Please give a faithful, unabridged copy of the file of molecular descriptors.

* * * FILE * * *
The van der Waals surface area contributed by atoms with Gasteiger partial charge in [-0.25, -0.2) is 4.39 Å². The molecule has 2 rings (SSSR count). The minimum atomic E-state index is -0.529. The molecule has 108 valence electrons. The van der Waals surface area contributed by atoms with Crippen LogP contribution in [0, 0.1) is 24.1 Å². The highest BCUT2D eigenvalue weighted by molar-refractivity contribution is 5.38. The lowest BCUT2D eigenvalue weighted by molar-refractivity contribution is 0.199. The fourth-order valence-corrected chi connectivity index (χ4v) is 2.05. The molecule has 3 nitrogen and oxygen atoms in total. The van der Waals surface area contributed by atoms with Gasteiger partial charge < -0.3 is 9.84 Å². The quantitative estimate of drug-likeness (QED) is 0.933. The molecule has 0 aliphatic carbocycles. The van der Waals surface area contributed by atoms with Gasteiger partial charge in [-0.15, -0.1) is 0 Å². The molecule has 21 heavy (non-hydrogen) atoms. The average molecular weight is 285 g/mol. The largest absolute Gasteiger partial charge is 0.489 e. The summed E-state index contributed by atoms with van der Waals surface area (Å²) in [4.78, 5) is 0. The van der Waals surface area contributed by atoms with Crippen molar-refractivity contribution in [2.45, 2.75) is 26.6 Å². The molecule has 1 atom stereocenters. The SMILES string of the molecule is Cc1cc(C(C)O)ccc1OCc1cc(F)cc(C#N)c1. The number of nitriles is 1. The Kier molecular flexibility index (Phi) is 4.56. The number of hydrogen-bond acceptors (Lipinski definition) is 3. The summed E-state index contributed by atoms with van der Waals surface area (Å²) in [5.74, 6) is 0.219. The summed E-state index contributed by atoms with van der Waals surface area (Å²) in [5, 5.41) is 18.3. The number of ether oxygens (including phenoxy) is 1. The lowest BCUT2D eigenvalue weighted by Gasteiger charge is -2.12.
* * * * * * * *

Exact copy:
The van der Waals surface area contributed by atoms with Gasteiger partial charge in [-0.25, -0.2) is 4.39 Å². The molecule has 2 rings (SSSR count). The minimum atomic E-state index is -0.529. The molecule has 108 valence electrons. The van der Waals surface area contributed by atoms with Crippen LogP contribution in [0, 0.1) is 24.1 Å². The highest BCUT2D eigenvalue weighted by molar-refractivity contribution is 5.38. The lowest BCUT2D eigenvalue weighted by molar-refractivity contribution is 0.199. The fourth-order valence-corrected chi connectivity index (χ4v) is 2.05. The molecule has 3 nitrogen and oxygen atoms in total. The van der Waals surface area contributed by atoms with Gasteiger partial charge < -0.3 is 9.84 Å². The quantitative estimate of drug-likeness (QED) is 0.933. The molecule has 0 aliphatic carbocycles. The van der Waals surface area contributed by atoms with Gasteiger partial charge in [-0.15, -0.1) is 0 Å². The molecule has 21 heavy (non-hydrogen) atoms. The average molecular weight is 285 g/mol. The largest absolute Gasteiger partial charge is 0.489 e. The summed E-state index contributed by atoms with van der Waals surface area (Å²) in [4.78, 5) is 0. The van der Waals surface area contributed by atoms with Crippen molar-refractivity contribution in [2.45, 2.75) is 26.6 Å². The molecule has 1 atom stereocenters. The SMILES string of the molecule is Cc1cc(C(C)O)ccc1OCc1cc(F)cc(C#N)c1. The number of nitriles is 1. The Kier molecular flexibility index (Phi) is 4.56. The number of hydrogen-bond acceptors (Lipinski definition) is 3. The summed E-state index contributed by atoms with van der Waals surface area (Å²) in [5.74, 6) is 0.219. The summed E-state index contributed by atoms with van der Waals surface area (Å²) in [5, 5.41) is 18.3. The number of ether oxygens (including phenoxy) is 1. The lowest BCUT2D eigenvalue weighted by Gasteiger charge is -2.12.